Bitter taste receptors (TAS2Rs) and their signaling elements are detected throughout the body, and bitter tastants induce a wide variety of biological responses in tissues and organs outside the mouth. However, the roles of TAS2Rs in these responses remain to be tested and established genetically. Here, we employed the CRISPR/Cas9 gene-editing technique to delete three bitter taste receptors-Tas2r143/Tas2r135/Tas2r126 (i.e., Tas2r triple knockout [TKO]) in mice. The fidelity and effectiveness of the Tas2r deletions were validated genetically at DNA and messenger RNA levels and functionally based on the tasting of TAS2R135 and TAS2R126 agonists. Bitter tastants are known to relax airways completely. However, TAS2R135 or TAS2R126 agonists either failed to induce relaxation of pre-contracted airways in wild-type mice and Tas2r TKO mice or relaxed them dose-dependently, but to the same extent in both types of mice. These results indicate that TAS2Rs are not required for bitter tastant-induced bronchodilation. The Tas2r TKO mice also provide a valuable model to resolve whether TAS2Rs mediate bitter tastant-induced responses in many other extraoral tissues.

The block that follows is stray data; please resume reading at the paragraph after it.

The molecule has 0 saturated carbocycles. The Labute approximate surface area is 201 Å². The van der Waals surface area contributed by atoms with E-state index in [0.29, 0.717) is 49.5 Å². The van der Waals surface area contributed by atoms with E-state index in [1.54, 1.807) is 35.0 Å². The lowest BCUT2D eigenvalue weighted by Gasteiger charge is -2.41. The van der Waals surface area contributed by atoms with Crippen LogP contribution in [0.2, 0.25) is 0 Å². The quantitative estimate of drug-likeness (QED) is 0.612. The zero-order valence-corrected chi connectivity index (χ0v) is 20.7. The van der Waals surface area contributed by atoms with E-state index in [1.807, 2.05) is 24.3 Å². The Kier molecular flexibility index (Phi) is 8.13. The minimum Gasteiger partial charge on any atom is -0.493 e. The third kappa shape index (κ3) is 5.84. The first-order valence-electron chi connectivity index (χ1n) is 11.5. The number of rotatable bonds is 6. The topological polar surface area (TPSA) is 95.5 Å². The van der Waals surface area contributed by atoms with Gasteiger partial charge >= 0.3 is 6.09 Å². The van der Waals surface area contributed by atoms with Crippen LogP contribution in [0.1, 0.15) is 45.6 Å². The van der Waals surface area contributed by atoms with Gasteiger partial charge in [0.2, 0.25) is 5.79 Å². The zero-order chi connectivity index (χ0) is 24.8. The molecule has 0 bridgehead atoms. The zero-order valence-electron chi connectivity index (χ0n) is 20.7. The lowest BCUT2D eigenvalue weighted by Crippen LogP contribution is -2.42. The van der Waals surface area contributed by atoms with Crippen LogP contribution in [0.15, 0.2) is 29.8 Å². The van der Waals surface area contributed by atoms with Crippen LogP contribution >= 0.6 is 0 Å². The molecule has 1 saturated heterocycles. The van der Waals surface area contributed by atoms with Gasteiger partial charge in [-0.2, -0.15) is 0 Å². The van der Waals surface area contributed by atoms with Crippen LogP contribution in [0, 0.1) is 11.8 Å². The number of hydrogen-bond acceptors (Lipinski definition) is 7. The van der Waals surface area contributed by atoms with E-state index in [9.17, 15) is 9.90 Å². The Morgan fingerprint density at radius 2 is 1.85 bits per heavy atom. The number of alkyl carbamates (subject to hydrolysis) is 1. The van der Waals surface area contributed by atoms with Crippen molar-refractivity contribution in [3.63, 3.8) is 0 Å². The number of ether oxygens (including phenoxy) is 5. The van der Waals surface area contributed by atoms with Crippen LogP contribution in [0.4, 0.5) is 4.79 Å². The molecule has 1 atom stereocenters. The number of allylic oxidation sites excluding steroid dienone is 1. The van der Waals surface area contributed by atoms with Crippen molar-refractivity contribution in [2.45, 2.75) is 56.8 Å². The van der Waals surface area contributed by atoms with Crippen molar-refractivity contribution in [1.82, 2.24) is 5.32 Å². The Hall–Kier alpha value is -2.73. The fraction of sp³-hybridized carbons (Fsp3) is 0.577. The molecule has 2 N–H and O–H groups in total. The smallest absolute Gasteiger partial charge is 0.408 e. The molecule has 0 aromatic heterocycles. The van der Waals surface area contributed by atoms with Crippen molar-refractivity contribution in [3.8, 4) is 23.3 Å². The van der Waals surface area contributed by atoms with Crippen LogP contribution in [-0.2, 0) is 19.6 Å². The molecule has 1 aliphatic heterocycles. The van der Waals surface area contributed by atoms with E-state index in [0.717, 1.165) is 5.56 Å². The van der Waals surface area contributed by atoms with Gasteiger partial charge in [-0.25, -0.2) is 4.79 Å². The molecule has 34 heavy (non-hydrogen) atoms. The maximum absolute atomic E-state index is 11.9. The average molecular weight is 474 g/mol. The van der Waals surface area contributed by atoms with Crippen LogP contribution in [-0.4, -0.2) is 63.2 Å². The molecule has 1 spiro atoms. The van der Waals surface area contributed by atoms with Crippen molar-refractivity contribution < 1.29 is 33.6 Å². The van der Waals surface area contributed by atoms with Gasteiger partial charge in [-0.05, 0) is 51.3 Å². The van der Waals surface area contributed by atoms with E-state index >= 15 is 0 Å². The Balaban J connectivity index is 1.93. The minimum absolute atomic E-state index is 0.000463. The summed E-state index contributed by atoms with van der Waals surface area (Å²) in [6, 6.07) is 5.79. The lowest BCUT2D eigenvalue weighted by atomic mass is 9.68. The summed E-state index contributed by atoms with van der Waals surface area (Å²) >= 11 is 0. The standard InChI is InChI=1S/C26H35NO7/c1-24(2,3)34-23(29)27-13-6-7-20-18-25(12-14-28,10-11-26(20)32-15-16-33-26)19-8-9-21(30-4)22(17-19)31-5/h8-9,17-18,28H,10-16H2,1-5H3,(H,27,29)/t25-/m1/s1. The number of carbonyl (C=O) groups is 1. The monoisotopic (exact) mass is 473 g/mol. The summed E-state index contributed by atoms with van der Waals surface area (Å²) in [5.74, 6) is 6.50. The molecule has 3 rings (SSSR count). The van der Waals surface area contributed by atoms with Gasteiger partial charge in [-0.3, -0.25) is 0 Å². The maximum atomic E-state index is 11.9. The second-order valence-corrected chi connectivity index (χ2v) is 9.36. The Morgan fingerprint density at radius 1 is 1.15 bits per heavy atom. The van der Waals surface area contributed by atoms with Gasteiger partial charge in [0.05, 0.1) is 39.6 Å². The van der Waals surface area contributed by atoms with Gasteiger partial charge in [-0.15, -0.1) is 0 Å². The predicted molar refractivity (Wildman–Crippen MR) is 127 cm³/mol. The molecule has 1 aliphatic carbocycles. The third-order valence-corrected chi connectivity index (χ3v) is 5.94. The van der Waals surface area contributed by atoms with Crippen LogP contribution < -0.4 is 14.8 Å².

Keywords: Tas2r143/Tas2r135/Tas2r126 cluster; CRISPR/Cas9; bitter taste receptor; bronchodilation; lung slice.
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